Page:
Apples and Apples

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Recently an enquiry was made to the Twitterverse as to how crossing in the Aleague compared to other similar standard leagues around the world. Comparing leagues is nothing new but many comparisons are based on preconceived notions that relate to the football history and culture of a league or country. For example, Spanish football is seen as possession-focused, Italian football is associated with defensive organisation, English football is quick and direct, and even Australian football has reputation for using physical advantages and competitive mentality.

Football though has become more and more globalised and the make up of many leagues around the world are less homogenised than when these stereotypes were conceived. Now statistics are more freely available and not just to the inner sanctum but also the public, we can use them, in conjunction with the eye test, to contextualise leagues and understand traits and trends as they evolve.

So how does the Aleague stack up against various leagues of similar standard around the world? The question of “similar standard” itself will no doubt create debate. However,  the question will be attempted to be answered by using over 20 statistical categories across thirteen leagues. The other leagues are; Brazil’s Serie B, Croatia’s 1.HNL, England’s League One, Germany’s 3.Liga, Italy’s Serie B, Japan’s J2, South Korea’s K League 2, Netherland’s Eerste Divisie, Scotland’s SPL, Spain‘s Segunda Divisio, USA’s MLS and UAE’s Arabian Gulf League.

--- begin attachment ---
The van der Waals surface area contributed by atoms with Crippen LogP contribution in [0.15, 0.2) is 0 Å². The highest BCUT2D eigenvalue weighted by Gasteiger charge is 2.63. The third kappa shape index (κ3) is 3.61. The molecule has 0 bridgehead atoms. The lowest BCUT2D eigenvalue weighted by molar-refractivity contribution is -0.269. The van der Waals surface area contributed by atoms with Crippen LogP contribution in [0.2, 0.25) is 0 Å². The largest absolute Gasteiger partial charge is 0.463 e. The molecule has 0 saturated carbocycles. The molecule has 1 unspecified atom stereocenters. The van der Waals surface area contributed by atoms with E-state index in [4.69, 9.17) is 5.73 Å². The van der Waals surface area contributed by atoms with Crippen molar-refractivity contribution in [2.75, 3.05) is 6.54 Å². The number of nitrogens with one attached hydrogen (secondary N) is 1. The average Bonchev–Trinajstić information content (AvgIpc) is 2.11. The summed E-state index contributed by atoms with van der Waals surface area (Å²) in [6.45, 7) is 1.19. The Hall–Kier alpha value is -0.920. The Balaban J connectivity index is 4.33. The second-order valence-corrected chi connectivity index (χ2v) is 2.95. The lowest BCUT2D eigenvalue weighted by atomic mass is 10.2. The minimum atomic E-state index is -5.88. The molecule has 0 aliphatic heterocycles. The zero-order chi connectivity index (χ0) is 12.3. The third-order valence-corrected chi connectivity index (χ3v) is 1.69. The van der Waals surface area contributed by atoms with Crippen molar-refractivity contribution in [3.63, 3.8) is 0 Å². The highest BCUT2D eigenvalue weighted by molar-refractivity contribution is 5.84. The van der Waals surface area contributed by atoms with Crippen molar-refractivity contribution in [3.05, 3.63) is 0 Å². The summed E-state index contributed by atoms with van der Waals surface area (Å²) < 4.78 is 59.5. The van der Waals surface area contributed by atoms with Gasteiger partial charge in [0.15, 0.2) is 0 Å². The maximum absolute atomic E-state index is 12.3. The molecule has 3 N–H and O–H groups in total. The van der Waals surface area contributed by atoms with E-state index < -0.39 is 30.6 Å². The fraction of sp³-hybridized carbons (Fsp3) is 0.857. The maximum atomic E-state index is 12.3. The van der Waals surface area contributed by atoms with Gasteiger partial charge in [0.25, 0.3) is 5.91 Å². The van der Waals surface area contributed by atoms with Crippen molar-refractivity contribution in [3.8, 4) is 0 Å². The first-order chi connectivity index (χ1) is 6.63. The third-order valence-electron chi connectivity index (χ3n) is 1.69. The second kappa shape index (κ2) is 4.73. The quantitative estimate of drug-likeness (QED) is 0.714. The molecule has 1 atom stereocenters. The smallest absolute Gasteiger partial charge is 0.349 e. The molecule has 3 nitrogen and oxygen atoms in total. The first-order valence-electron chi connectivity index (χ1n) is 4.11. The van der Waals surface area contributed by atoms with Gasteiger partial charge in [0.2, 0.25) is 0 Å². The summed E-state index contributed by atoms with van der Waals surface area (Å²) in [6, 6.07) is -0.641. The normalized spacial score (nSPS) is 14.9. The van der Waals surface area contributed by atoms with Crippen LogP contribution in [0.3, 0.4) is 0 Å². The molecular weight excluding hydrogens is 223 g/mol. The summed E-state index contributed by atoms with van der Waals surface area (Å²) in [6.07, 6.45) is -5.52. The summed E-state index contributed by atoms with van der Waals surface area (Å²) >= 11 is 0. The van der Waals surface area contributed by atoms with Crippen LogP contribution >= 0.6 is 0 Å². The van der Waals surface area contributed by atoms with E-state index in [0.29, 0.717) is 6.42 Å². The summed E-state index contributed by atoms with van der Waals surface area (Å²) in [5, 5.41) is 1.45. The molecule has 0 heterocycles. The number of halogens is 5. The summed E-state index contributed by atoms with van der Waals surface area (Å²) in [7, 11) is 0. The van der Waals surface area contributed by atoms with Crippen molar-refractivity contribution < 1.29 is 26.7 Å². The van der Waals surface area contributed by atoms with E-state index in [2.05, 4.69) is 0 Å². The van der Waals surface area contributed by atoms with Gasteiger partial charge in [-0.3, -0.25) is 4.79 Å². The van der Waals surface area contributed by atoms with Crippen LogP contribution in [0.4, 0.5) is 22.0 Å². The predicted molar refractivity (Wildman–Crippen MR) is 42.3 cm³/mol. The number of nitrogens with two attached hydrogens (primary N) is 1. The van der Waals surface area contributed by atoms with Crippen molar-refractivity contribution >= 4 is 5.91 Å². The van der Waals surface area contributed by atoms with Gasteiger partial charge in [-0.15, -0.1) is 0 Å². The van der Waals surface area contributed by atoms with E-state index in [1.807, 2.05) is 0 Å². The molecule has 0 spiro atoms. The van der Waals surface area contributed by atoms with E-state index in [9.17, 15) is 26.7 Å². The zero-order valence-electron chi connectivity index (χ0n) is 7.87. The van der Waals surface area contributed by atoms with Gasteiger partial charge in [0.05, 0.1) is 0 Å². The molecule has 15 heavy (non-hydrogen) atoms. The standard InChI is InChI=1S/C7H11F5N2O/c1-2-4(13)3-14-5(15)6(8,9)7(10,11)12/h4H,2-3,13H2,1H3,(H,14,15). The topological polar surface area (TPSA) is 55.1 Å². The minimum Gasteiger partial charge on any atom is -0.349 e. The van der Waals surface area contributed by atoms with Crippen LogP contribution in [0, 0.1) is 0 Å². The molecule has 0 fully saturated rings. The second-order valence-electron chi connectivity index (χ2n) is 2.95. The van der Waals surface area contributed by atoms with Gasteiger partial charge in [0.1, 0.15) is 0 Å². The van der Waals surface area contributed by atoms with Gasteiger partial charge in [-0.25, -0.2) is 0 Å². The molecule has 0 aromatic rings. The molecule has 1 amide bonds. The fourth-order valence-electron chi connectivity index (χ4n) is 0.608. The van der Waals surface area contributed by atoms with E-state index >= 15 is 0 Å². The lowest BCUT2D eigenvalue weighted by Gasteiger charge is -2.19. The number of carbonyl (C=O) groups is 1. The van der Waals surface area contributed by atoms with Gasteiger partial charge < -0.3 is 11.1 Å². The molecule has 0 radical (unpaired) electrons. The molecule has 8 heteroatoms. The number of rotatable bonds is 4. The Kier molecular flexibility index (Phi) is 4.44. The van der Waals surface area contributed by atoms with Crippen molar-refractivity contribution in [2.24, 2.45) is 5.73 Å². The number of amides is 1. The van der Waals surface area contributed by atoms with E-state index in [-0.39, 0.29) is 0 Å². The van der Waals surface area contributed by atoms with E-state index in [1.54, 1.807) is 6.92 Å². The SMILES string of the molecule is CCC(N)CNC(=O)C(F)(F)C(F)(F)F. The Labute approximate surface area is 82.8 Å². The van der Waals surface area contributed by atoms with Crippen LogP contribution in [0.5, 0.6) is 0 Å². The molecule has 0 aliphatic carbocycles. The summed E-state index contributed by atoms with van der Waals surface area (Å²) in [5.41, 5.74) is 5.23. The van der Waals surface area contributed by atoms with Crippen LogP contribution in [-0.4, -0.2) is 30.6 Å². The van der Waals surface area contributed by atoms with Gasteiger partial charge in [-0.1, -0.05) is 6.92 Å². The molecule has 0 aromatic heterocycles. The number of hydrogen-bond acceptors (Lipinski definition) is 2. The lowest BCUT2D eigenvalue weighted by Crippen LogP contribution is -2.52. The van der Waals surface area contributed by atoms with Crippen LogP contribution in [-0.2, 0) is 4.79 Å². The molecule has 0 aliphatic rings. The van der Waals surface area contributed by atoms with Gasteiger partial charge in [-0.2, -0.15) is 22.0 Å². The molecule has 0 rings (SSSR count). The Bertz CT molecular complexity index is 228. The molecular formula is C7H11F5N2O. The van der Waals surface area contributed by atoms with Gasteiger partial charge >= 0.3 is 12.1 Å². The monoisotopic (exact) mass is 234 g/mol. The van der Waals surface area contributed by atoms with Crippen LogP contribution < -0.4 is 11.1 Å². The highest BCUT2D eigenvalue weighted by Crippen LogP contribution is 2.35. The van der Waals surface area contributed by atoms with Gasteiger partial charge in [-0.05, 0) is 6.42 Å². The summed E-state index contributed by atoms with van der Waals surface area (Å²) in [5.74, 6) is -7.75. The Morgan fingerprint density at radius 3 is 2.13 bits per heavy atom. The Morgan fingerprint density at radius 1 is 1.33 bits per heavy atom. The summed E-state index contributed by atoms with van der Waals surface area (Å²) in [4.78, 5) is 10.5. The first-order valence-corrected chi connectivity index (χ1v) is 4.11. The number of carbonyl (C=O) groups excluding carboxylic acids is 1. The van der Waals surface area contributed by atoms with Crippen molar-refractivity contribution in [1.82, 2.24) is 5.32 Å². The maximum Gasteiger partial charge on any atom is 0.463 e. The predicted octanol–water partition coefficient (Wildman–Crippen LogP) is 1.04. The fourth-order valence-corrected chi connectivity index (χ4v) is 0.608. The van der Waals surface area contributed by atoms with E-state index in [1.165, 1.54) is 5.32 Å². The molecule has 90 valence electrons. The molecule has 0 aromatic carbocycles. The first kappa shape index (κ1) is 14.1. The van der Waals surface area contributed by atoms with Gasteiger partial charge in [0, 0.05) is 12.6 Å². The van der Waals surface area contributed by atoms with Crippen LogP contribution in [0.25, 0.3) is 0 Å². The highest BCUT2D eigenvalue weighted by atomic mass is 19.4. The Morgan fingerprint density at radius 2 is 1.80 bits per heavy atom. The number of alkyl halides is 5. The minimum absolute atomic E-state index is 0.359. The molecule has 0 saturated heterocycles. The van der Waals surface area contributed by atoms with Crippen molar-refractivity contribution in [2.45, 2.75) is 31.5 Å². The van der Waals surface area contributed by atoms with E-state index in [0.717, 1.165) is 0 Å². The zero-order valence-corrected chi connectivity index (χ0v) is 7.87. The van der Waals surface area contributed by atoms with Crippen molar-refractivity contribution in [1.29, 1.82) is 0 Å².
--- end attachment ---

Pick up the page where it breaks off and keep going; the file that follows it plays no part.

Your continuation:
Much is made of a league’s propensity for developing talent and bringing through younger players. Most leagues have connected tiers so there’s always the added challenge of trying to win promotion or avoid relegation which could play a factor in what risks teams are willing to take when choosing their squads.

At 27.79 years of age, the Aleague is the second oldest competition behind Korea’s K League 2 at 27.84. Brazil’s Serie B (27.24), J2 (27.75), Segunda Division (27.29), UAE (27.41) and the MLS (27.33) are the other leagues with average ages over 27.

The Dutch Eerste Divisie (23.14) and Croatia’s 1.HNL (24.36) have the two youngest average ages and are the only two below 25.

Brazil is the only country of the leagues in the 27 and over range where the divison above has a higher average age. It’s close in all cases but the top flights in Japan, Korea, and Spain all have younger average ages than their second divisions. In Holland, the Eredivisie has an average age of 24.85 which is still younger than most of the leagues looked at here but it is higher than their second division.

In the other leagues, League One (25.92), 3.Liga (25.94), Italy’s Serie B (26.73), SPL (26.2) are all between 25 and 27 years.

The philosophies change country to country but there are some take aways from the numbers. Dutch and Croatian players are highly-rated which combined with being in the EU and coming from leagues without the resources or reputation of surrounding leagues, their players are more likely to move. This contributes to the much lower ages in their leagues.